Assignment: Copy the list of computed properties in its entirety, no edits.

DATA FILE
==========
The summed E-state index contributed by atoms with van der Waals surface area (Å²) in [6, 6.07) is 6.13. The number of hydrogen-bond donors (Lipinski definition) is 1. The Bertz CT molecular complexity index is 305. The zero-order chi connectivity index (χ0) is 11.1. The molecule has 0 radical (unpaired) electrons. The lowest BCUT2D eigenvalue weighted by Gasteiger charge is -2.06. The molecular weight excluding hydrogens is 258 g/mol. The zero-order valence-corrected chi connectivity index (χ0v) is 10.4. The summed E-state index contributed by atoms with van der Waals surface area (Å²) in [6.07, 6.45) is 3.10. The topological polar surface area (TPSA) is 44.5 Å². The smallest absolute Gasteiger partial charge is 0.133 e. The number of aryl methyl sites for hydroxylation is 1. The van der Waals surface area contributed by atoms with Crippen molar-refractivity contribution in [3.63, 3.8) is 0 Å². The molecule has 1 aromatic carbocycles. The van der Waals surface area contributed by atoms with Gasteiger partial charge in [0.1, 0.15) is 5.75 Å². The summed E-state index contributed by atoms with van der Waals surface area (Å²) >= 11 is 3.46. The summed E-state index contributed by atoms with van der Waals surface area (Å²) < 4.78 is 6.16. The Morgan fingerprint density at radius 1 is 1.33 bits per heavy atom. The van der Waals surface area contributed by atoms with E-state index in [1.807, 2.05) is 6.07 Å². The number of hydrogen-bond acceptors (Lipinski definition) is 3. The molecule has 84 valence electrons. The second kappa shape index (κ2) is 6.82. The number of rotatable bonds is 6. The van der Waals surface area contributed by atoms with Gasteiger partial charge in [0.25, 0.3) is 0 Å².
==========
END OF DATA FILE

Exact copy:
The summed E-state index contributed by atoms with van der Waals surface area (Å²) in [6, 6.07) is 6.13. The number of hydrogen-bond donors (Lipinski definition) is 1. The Bertz CT molecular complexity index is 305. The zero-order chi connectivity index (χ0) is 11.1. The molecule has 0 radical (unpaired) electrons. The lowest BCUT2D eigenvalue weighted by Gasteiger charge is -2.06. The molecular weight excluding hydrogens is 258 g/mol. The zero-order valence-corrected chi connectivity index (χ0v) is 10.4. The summed E-state index contributed by atoms with van der Waals surface area (Å²) in [6.07, 6.45) is 3.10. The topological polar surface area (TPSA) is 44.5 Å². The smallest absolute Gasteiger partial charge is 0.133 e. The number of aryl methyl sites for hydroxylation is 1. The van der Waals surface area contributed by atoms with Crippen molar-refractivity contribution in [3.63, 3.8) is 0 Å². The molecule has 1 aromatic carbocycles. The van der Waals surface area contributed by atoms with Gasteiger partial charge in [0.1, 0.15) is 5.75 Å². The summed E-state index contributed by atoms with van der Waals surface area (Å²) >= 11 is 3.46. The summed E-state index contributed by atoms with van der Waals surface area (Å²) < 4.78 is 6.16. The Morgan fingerprint density at radius 1 is 1.33 bits per heavy atom. The van der Waals surface area contributed by atoms with E-state index in [1.807, 2.05) is 6.07 Å². The number of hydrogen-bond acceptors (Lipinski definition) is 3. The molecule has 84 valence electrons. The second kappa shape index (κ2) is 6.82. The number of rotatable bonds is 6. The van der Waals surface area contributed by atoms with Gasteiger partial charge in [0.25, 0.3) is 0 Å².